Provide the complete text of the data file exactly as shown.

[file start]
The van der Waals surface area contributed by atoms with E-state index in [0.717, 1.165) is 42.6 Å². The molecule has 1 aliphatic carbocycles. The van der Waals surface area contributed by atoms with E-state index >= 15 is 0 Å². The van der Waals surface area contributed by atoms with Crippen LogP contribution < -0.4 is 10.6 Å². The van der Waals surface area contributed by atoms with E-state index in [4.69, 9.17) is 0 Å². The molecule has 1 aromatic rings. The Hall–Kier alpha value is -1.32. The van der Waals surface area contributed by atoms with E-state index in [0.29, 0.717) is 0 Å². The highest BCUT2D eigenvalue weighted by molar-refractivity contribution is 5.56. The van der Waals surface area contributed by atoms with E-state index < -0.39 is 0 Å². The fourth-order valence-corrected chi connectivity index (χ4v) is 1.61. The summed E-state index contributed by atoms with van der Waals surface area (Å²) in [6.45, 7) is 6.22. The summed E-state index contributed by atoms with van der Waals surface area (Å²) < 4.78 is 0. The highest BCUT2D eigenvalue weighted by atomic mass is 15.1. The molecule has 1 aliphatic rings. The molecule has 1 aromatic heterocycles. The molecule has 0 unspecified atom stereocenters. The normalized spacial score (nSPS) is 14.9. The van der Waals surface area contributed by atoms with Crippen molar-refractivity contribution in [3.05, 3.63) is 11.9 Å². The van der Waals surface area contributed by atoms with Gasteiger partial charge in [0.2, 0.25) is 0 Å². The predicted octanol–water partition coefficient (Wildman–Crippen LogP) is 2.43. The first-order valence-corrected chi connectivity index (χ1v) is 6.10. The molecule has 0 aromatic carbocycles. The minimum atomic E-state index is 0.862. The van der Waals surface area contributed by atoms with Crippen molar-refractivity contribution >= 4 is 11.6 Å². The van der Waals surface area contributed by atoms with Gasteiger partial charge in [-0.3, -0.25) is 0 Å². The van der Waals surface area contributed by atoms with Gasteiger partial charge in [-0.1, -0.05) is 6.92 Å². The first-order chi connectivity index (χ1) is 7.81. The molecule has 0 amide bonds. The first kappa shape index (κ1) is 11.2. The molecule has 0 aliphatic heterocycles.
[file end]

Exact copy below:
The van der Waals surface area contributed by atoms with E-state index in [0.717, 1.165) is 42.6 Å². The molecule has 1 aliphatic carbocycles. The van der Waals surface area contributed by atoms with E-state index >= 15 is 0 Å². The van der Waals surface area contributed by atoms with Crippen LogP contribution < -0.4 is 10.6 Å². The van der Waals surface area contributed by atoms with E-state index in [4.69, 9.17) is 0 Å². The molecule has 1 aromatic rings. The Hall–Kier alpha value is -1.32. The van der Waals surface area contributed by atoms with E-state index in [0.29, 0.717) is 0 Å². The highest BCUT2D eigenvalue weighted by molar-refractivity contribution is 5.56. The van der Waals surface area contributed by atoms with E-state index < -0.39 is 0 Å². The fourth-order valence-corrected chi connectivity index (χ4v) is 1.61. The summed E-state index contributed by atoms with van der Waals surface area (Å²) in [6.45, 7) is 6.22. The summed E-state index contributed by atoms with van der Waals surface area (Å²) < 4.78 is 0. The highest BCUT2D eigenvalue weighted by atomic mass is 15.1. The molecule has 1 aliphatic rings. The molecule has 1 aromatic heterocycles. The molecule has 0 unspecified atom stereocenters. The normalized spacial score (nSPS) is 14.9. The van der Waals surface area contributed by atoms with Crippen molar-refractivity contribution in [3.05, 3.63) is 11.9 Å². The van der Waals surface area contributed by atoms with Gasteiger partial charge in [0.2, 0.25) is 0 Å². The predicted octanol–water partition coefficient (Wildman–Crippen LogP) is 2.43. The first-order valence-corrected chi connectivity index (χ1v) is 6.10. The molecule has 0 aromatic carbocycles. The minimum atomic E-state index is 0.862. The van der Waals surface area contributed by atoms with Crippen molar-refractivity contribution >= 4 is 11.6 Å². The van der Waals surface area contributed by atoms with Gasteiger partial charge in [-0.3, -0.25) is 0 Å². The van der Waals surface area contributed by atoms with Gasteiger partial charge in [-0.1, -0.05) is 6.92 Å². The first-order chi connectivity index (χ1) is 7.81. The molecule has 0 amide bonds. The first kappa shape index (κ1) is 11.2. The molecule has 0 aliphatic heterocycles.